I love to read. I love to be in the middle of a good story – one where it is impossible to put down and you still find yourself reading it long after you should be asleep. I can read a book like that in less than a week.

I get most of my books from the library these days. If I am going to be done with it in a week, why buy the book? If I read a book review or a friend recommends a book, I go to my library’s website and put it on hold. I have a least a half dozen books on hold right now.

The other day, after just finishing another book, I got an email from the library. One of the books I put on hold was available. The next day, I ran over there to pick it up. It was “One Day”, by David Nicholls. I had seen the book at Barnes and Noble and made a mental note to put it on hold at the library. It got a lot of good reviews. The movie had just come out and I wasn’t sure if I would see the movie before I got a chance to read the book.

I almost never read the book AND see the movie. If I do, I usually read the book first. The book is always better. The movie characters almost never look like I had pictured them and the movies usually leave out a lot of details.

I’m not big on books on CD either. I love the idea of them. I can’t tell you how many times I would love someone to read out loud from the book I can’t put down so I can get some work done. I have the kind of job where I can listen to the radio or a talk show. Why not a book? I tried it a few times and HATED it. Maybe I had the wrong book. Maybe I would have hated the story even if I was reading it.

I hate books where the author fills it with too many fluffy details. Tell me that they are up watching a beautiful sunrise. That is usually enough for me. I have seen a beautiful sunrise and I can picture it. You don’t have to fill paragraphs describing the sunrise. That bores me. Unless the sunrise is a main part of the book, you do not need to spend more than a sentence or two telling me about it. Two is probably too much. When I am reading a book, I can skip over that fluff. If I am listening to someone else read it, I am stuck listening to the reader going on and on about the damn sunrise to the point where I don’t remember what we were talking about before the sun came up.

Back to “One Day”. I was thrilled to get one of the books I put on hold. If there is a long waiting list for a book, I take that as a sign that it is good. The book is about a couple that hook up on the night of their college graduation. For whatever reason, they decide to remain friends, despite the fact that they have nothing in common. I thought this was going to be like the play, “Same Time Next Year”, where the characters are having a long affair. They meet at a resort the same weekend each year and tell each other how their life has changed over the past year. In “One Day”, Nicholls shows a glimpse of his characters’ lives every year on that same day, although they are not together. The chapter includes a letter from one of them (they are penpals – at least as far as I got) and a brief introduction of additional characters. Dex and Em, the main characters, are annoying and not very deep. It was way too busy and honestly, not interesting enough for me to read. I was only 50 pages into the book when I returned it to the library – my library receipt still holding the place where I left off.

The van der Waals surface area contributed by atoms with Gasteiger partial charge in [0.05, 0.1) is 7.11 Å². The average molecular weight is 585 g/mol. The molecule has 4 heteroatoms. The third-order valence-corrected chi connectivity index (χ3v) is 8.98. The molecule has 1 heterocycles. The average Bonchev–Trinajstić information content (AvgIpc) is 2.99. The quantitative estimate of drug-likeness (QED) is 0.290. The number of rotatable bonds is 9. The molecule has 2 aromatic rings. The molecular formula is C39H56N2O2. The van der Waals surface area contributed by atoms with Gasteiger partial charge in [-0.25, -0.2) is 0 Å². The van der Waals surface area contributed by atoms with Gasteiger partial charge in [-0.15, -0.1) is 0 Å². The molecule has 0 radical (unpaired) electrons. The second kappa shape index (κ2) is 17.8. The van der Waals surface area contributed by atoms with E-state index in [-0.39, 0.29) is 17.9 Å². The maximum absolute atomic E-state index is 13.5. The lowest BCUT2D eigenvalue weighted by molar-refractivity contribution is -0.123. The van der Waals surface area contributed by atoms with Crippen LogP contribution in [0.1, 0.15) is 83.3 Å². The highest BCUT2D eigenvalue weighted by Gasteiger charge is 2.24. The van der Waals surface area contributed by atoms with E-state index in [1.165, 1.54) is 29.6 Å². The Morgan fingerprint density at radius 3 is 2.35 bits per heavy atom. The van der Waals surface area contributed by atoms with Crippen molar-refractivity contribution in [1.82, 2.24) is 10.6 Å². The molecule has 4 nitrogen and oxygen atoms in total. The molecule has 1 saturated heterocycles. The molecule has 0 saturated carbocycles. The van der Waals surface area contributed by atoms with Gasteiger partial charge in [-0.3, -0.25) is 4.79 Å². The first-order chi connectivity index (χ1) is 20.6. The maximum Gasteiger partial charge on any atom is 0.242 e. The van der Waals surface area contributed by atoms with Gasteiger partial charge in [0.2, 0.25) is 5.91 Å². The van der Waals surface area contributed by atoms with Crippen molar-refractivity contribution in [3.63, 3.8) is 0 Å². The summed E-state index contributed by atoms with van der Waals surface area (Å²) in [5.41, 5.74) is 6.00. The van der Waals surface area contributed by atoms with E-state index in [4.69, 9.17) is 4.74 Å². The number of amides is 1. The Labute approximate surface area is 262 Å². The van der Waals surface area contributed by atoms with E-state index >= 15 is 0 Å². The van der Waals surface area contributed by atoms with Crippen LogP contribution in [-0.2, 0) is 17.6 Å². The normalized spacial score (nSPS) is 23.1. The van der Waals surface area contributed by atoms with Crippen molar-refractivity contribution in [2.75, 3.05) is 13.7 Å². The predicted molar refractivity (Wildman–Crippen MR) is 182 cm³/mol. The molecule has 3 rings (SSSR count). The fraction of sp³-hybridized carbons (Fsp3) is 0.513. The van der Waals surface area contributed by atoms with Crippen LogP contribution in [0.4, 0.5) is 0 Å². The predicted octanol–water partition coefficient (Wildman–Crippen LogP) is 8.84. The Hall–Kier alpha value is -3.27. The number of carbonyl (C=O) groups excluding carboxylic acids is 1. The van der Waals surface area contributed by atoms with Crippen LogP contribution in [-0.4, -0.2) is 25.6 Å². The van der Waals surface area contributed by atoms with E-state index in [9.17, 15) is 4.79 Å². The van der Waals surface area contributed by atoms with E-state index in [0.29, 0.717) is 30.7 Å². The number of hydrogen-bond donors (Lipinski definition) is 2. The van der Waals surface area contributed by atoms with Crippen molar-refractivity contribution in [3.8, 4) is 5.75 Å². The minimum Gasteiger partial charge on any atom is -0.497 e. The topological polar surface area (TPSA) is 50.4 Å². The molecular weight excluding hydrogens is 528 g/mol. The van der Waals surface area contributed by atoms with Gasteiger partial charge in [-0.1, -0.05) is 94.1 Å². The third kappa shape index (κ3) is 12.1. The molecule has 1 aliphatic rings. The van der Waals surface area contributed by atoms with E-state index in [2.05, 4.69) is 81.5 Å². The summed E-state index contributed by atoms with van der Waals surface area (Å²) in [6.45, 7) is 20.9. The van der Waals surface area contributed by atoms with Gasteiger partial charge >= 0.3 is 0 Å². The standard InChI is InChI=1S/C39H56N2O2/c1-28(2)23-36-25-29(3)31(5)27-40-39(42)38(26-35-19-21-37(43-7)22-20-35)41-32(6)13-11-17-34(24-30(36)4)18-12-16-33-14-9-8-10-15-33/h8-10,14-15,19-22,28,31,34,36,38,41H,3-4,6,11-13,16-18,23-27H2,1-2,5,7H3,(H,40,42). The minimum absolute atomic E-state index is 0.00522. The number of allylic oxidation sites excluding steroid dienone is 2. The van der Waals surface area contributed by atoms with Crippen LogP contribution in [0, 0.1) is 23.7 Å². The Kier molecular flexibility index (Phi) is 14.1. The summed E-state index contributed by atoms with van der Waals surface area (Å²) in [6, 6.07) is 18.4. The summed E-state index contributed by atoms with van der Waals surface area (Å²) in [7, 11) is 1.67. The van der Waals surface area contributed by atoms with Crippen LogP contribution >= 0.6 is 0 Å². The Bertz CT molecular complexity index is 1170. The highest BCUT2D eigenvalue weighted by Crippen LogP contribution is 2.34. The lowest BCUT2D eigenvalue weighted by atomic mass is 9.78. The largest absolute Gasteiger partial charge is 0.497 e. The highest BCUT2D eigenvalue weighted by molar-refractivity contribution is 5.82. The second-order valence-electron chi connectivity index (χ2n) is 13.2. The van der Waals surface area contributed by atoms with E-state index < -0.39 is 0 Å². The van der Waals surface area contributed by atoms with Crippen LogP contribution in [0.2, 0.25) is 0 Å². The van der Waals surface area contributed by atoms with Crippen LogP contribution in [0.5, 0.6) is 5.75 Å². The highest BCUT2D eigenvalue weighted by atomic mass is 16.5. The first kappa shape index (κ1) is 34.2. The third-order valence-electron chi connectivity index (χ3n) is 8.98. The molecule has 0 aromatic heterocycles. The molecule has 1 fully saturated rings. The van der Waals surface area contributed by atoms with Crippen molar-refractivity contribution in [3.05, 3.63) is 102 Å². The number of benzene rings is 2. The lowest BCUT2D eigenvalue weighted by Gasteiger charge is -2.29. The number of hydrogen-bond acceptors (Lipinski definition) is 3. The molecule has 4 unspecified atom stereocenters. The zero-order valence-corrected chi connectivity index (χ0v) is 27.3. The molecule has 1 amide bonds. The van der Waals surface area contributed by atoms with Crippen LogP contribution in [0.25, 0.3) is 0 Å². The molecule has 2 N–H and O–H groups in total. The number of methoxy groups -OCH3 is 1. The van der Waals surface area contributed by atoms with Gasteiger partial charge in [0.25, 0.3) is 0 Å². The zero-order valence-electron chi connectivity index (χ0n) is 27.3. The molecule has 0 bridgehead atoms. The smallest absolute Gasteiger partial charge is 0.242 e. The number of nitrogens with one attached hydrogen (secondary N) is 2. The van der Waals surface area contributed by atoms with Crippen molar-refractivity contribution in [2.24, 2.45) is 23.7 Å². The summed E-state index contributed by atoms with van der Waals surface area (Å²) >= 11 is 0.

I usually trudge through uninteresting books, waiting for them to get better. I assume that if it got published, it must be a good story. Sadly, I have finished several poorly written books, with weak characters and no plot. I hope that the ending will somehow help the book redeem itself, but it never does. I simply close the book and mumble about what a waste of my time that was and how the tree they used to make the book would have been better off as a an issue of The Enquirer.

My friend, Nancy, has told me a few times in recent months how life is too short to do things that you don’t enjoy. I have offered her books that I have read and after hearing what the story line is, she will politely pass. I have watched her say no to parties, dinners, and outings that don’t interest her or that will not work with her schedule. She is not offended if everyone else goes. She doesn’t have some hidden agenda about not participating with her friends or family. It just doesn’t interest her, so she doesn’t want to do it. I have taken that to heart in many parts of my life, but only recently started closing books that were not worthy of my time.

Many women still need permission to say no. These same women can be, if you can excuse the term, ball busters for a lot of things, but saying no to the simple stuff is still their weakness. So here it is. You have permission to say no today – Close a worthless book, decline an invitation, and return a gift that you will never use. Find something that is worthy of your time and you will be a lot happier.

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